How to photograph your painting at home

First step for successful sale of paintings over the Internet is to make a quality photo. Why would you need a good photo of your picture? The answer is simple - the better quality photo the potential buyer sees, the less doubts and questions he has about how the painting looks like in real life. Ask yourself a question and try to answer it honestly: would you buy this painting of yours when all you could see is that photo?
Of course the best solution would be to call the professional photographer with quality equipment. But you don’t have this opportunity, don’t worry, even the simple digital camera would do (not the mobile phone camera, though). We’ll try to give you some advice on how to make a photo of a painting at home.

How to make a good photo of your painting?

  • It’s not even to be mentioned that you should switch off date and time display. Big red or white digits on the surface of your painting would not make it look any prettier.
  • It’s better to take a painting out of frame, as it may cast some additional shadows into the picture.
  • The main enemy of your photo is a blurred, unsharp image, when the texture of painting as well as small details are often lost. This is the result of your hands trembling. To protect your photo from these effects you should use a stand. Any photo or video stand would do. If you don’t have a stand, please do buy it! It costs rather cheap and with the help of it you can make a pretty good photo even with the simplest digital camera.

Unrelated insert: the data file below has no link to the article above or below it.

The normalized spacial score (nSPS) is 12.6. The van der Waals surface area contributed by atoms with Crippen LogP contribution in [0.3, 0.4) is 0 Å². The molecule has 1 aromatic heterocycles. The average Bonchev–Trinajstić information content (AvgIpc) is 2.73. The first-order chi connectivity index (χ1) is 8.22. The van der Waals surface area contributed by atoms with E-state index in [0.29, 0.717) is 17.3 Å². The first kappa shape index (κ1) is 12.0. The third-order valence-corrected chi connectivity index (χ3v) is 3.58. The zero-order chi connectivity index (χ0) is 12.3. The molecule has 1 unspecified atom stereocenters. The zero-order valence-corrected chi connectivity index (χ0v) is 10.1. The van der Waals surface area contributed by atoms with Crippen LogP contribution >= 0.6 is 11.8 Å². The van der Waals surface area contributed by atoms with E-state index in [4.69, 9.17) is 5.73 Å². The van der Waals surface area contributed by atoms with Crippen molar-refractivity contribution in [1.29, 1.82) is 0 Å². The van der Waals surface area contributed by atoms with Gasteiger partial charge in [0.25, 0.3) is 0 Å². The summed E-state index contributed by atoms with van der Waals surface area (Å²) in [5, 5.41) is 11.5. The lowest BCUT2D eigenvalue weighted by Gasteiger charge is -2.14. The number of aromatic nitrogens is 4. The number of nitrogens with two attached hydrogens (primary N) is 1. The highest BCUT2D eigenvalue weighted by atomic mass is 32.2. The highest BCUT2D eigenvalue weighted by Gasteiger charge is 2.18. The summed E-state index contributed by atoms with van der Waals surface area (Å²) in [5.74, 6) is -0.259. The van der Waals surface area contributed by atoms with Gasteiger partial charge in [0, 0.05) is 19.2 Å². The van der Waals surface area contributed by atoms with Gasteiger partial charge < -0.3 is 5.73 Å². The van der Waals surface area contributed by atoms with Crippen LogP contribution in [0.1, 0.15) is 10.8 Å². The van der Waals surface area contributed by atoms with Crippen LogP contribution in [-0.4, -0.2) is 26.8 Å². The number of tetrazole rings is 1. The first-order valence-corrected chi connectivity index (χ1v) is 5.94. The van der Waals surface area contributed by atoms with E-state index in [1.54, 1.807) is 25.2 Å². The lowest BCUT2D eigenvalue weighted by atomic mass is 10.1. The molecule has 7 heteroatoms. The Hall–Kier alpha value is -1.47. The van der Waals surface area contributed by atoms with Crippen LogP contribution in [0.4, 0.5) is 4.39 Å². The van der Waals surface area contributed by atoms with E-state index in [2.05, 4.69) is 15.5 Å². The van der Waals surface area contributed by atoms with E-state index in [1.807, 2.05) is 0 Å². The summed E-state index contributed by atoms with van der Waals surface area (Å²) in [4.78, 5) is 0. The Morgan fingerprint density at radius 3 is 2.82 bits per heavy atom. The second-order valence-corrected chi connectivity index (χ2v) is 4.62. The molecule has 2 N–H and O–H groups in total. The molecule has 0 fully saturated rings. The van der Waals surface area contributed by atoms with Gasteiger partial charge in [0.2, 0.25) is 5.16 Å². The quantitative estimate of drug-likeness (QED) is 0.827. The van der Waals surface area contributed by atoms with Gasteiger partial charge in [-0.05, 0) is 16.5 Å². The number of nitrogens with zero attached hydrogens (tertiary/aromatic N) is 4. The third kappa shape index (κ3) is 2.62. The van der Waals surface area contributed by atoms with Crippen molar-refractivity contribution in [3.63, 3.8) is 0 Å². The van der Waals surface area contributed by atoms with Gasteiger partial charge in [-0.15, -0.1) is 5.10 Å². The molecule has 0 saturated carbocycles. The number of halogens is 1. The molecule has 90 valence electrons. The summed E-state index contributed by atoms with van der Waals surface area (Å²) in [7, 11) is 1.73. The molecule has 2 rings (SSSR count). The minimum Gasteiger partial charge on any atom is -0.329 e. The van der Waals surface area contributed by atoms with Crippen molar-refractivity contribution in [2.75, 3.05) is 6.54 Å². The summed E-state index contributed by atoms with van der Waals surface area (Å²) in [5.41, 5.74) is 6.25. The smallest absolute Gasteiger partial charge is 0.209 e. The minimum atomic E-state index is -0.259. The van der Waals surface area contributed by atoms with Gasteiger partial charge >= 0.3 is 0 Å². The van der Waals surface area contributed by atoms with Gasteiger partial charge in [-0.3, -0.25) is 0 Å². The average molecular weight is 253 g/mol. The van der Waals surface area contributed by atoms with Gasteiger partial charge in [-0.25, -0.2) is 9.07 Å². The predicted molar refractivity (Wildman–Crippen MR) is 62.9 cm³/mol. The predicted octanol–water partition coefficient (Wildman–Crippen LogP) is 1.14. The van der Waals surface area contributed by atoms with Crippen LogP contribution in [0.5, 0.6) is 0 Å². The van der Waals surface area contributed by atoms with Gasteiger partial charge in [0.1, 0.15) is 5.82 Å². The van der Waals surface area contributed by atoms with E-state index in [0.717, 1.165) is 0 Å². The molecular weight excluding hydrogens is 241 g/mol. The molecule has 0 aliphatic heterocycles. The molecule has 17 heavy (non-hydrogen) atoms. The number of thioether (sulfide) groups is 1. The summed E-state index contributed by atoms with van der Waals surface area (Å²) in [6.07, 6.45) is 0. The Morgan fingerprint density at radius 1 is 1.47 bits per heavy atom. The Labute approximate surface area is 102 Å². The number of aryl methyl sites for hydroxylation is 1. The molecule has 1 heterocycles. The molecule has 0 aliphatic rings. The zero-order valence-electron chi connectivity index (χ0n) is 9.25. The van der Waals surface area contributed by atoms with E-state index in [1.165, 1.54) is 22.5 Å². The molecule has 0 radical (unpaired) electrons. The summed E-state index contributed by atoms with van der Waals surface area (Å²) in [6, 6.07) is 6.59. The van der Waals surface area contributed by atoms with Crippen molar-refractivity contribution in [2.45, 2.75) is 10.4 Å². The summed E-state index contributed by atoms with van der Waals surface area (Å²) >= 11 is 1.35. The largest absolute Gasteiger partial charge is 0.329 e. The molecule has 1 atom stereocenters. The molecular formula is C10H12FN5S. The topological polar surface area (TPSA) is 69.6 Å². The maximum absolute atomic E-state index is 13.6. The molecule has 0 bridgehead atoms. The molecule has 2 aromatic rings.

• It’s better to push an auto-shutter, this will help to avoid camera shaking.
  • You should put the painting on something steady and do not support it with your hands, otherwise the whole idea of a stand gets lost and your image will come out blurred and unsharp.
  • Lighting is the most important condition for a good photo. Don’t use direct flash, as it makes bright reflections. If you don’t have professional lights, you may actually get the best result by photographing your painting out in the sun, as common indoor lamps would be insufficient. So you should take your painting outdoors or at the balcony. Ideal time for your photo would be the daylight and ideal weather - cloudy skies. The light should hit the painting from aside! If your painting is large, it could get illuminated unevenly. But you can correct this by installing a big white sheet of paper at the side which lacks the lighting.
  • Avoid shades from other objects that might fall on your painting.
  • Another killer of your photo is that round, tubby, barrel-shaped lines of the picture. This is the result of photographing from too close a distance. To avoid this step backwards and use a Zoom, but don’t go too far with that.
  • Sometimes painting on the photo looks like a trapezoid. This is the result of incorrect disposition of your camera towards the painting. The camera should be aimed exactly at the centre of the painting, and the camera and the painting should be on the exact same parallel planes. If your painting still doesn’t look right-angled on the photo, don’t get upset - you can easily correct this in Photoshop.
  • Also, if anything extra gets into your image, you can cut it off in any graphic editor (Photoshop, ACDSee, etc.)
  • Don’t try to make a big size photo as it’s longer to send and upload to the Internet, so it will be minimized in any case.

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